An international team of researchers has found one of the earliest examples of cancer in East Asia. This could potentially help professionals better understand the disease, which is one of the leading causes of death worldwide.
The remains belonged to a person from the Qijia culture, which was transitional from the Neolithic to the Bronze Age. The Qijia people were engaged in agriculture and animal husbandry. The Encyclopedia Britannica reports that these people “lived in large villages along the Yellow River and buried their dead in pits.” The skeleton of a male subject was found in a cemetery in Gansu province in northwestern China. Scientists believe that he lived between 1750-1450 BC.
The man was buried in the tomb along with six other people. He died between the ages of 34 and 44, and his skeleton is only 60 percent preserved. Experts have found multiple small round formations on the bones. After the study, possible causes in the form of abrasions, tuberculosis, fungal infection, or rare bone diseases were rejected.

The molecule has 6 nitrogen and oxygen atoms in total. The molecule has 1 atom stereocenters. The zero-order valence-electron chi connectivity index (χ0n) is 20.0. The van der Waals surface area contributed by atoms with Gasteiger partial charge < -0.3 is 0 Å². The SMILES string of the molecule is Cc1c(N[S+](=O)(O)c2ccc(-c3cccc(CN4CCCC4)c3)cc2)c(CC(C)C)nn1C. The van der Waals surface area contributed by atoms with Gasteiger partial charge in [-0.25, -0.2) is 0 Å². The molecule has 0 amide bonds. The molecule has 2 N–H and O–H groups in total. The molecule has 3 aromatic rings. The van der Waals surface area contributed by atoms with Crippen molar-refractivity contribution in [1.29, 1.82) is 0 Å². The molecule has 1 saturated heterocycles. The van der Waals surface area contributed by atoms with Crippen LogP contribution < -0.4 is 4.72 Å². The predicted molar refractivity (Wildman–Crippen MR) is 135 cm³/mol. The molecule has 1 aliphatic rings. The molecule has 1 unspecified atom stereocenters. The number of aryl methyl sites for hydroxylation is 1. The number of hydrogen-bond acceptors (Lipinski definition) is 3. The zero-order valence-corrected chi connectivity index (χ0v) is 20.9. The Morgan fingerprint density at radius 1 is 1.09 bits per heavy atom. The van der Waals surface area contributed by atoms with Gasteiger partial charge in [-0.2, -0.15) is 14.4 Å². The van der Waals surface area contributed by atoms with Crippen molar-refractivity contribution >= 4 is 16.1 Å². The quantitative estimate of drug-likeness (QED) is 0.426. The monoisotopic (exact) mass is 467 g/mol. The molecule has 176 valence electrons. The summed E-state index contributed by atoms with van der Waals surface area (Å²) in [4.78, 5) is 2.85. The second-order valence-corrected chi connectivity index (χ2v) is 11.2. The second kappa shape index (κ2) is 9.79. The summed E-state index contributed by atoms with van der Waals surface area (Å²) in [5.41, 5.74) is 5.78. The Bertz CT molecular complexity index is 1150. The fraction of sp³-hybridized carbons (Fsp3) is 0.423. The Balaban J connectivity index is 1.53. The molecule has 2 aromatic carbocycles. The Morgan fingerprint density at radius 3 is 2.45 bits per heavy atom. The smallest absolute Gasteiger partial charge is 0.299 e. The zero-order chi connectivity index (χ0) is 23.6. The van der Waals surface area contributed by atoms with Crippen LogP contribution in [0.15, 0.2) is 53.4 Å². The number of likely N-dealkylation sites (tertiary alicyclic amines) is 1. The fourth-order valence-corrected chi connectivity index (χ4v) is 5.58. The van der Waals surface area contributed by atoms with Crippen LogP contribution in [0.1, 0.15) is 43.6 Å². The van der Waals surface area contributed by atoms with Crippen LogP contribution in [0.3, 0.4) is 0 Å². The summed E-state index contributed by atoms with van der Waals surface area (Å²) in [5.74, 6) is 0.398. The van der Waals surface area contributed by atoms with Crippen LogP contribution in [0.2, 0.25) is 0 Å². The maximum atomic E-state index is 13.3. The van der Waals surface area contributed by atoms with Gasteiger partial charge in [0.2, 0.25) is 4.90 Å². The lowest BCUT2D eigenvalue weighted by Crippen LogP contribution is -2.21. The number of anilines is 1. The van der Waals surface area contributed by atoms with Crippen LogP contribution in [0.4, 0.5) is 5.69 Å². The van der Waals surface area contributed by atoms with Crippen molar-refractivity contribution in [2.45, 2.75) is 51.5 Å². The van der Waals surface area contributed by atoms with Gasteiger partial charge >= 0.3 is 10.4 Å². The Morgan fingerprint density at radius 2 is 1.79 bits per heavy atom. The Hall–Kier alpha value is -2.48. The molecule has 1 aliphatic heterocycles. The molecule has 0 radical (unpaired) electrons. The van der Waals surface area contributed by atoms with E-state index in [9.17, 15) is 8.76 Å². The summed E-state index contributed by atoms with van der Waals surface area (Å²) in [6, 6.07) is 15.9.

Photo (top) and X-ray (bottom) of the trunk of an ancient human rib showing bone lesions from a cancerous tumor
Using a combination of photography and X-rays, the experts found osteolytic lesions without sclerosis. They ultimately concluded that the remains were the earliest case of multiple myeloma found to date in East Asia. It is a malignant cancerous tumor that appears to be concentrated in the bone marrow.
This particular type of cancer is quite rare. It is mostly found in rich countries and is associated with unhealthy lifestyles. Multiple myeloma often affects bones and is more common in men. The origin of this cancer, like many others, is unknown.
According to the International Journal of Paleopathology, no more than 300 cases of cancer were previously identified in archaeological data.
Findings of this kind are needed in order to better reconstruct the history and evolution of cancer, scientists say. The discovery also sheds light on how environmental change has influenced the nature and prevalence of cancer in the past, and may help modern scientists better understand the underlying mechanism that leads to disease.